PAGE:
Marco J. Shmerykowsky

An occasional series on science and technology

by Marco J. Shmerykowsky

This week The Ukrainian Weekly introduces a new feature, "Sci-Tech Briefing," an initiative of the Ukrainian Engineers' Society of America. The debut article by Marco Shmerykowsky was prepared for The Weekly in late October.

The collapse of the Twin Towers

It has been two months since the terrorist attack on the World Trade Center, and like most New Yorkers I still can't fully comprehend what happened. "How could two massive high-rise buildings simply vanish in an instant?" was the question a close friend, who happened to be across the street from the Twin Towers at the time of the attack, asked me that day. Although fire caused by burning aviation fuel was a major factor in the collapse, there were also other factors, which draw from the basic elements and theories of high-rise building design.

Buildings and structural loads

The structural elements of any building provide a way for loads from higher-floor levels to travel into the supporting ground. The loads supported by the building can be separated into two general categories: gravity loads and lateral loads. Gravity loads are due to forces caused by the weights of all the materials supported by the building, such as steel, concrete, plumbing pipes, electrical wire, office partitions, furniture and people. Lateral loads are due to the horizontal forces from events such as wind pushing against the walls of a building.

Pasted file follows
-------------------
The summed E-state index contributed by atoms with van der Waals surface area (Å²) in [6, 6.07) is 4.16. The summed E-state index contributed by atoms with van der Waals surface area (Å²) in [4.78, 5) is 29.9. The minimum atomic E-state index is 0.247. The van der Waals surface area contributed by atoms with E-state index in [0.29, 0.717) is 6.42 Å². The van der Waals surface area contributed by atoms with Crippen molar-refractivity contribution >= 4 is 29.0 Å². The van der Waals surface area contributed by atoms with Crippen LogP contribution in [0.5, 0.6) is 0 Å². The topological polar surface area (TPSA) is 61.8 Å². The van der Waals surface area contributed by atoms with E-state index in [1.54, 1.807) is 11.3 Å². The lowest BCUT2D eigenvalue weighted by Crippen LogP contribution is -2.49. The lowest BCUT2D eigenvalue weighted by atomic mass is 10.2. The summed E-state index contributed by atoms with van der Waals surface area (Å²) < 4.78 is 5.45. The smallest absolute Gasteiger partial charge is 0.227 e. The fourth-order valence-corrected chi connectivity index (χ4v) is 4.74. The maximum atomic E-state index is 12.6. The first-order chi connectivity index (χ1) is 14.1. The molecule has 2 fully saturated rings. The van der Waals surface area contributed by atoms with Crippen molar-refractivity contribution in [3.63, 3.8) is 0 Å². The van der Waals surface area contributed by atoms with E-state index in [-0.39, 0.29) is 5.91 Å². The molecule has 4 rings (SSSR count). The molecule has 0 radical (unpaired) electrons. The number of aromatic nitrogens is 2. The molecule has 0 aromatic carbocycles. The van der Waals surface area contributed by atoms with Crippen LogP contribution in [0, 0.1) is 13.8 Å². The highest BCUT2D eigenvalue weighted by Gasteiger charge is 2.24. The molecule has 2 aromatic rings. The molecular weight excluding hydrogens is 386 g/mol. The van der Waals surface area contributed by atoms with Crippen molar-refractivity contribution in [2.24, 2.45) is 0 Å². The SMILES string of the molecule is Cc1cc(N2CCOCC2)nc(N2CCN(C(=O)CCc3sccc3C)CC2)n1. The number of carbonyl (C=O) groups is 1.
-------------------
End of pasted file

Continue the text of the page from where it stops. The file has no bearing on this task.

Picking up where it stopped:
While lateral loads may play a comparatively minor role in the design of a sheltered, low-rise building, they have a significant impact on the design of a high-rise building. This is because a tall building provides a large surface for collecting the wind, which translates into a large horizontal force. The structural engineer also needs to ensure that the building will be stiff enough so that under normal wind conditions it does not sway like a ship caught in a hurricane, but remains comfortable for the people who occupy it.

All high-rise buildings have special portions known as lateral load resisting systems that are specifically designed to address problems due to lateral loads. These systems consist of frames composed of beams, columns and diagonal members that are specially connected to transmit lateral forces. The frames can be located anywhere within the building.

Design of the Twin Towers

The Twin Towers used a lateral load resisting system known as a tube system, in which a series of closely spaced perimeter columns and deep perimeter beams are used to create a shell that has the strength and stiffness of a large square steel "flagpole." In this system, the perimeter columns are designed to carry both lateral loads and gravity loads, and the interior columns are designed to carry only gravity loads. The net result is that the designers obtain a larger area of usable floor space.

The gravity forces on each floor level of the Twin Towers were collected by a floor system that consisted of open-web joists, which spanned 60 feet between the perimeter and core columns. An open web joist is basically a long truss that has top and bottom members (known as a chord), which are connected by diagonal members in a zig-zag pattern. These members are attractive from a design perspective because they can span long distances but weigh less than comparable solid steel beams.

In addition to supporting the floor, the open web joists interacted with the perimeter columns by providing brace points at each floor level. The lateral bracing of a column is an important concept because it has a direct relation to the amount of load a column can carry. As a column becomes longer, the amount of load it can carry decreases. If the length is too long in relation to the magnitude of the load, the column will want to bend sideways or buckle. Since beams connect to the column at each floor level and in each direction, the effective design length is considered to be the distance between floors.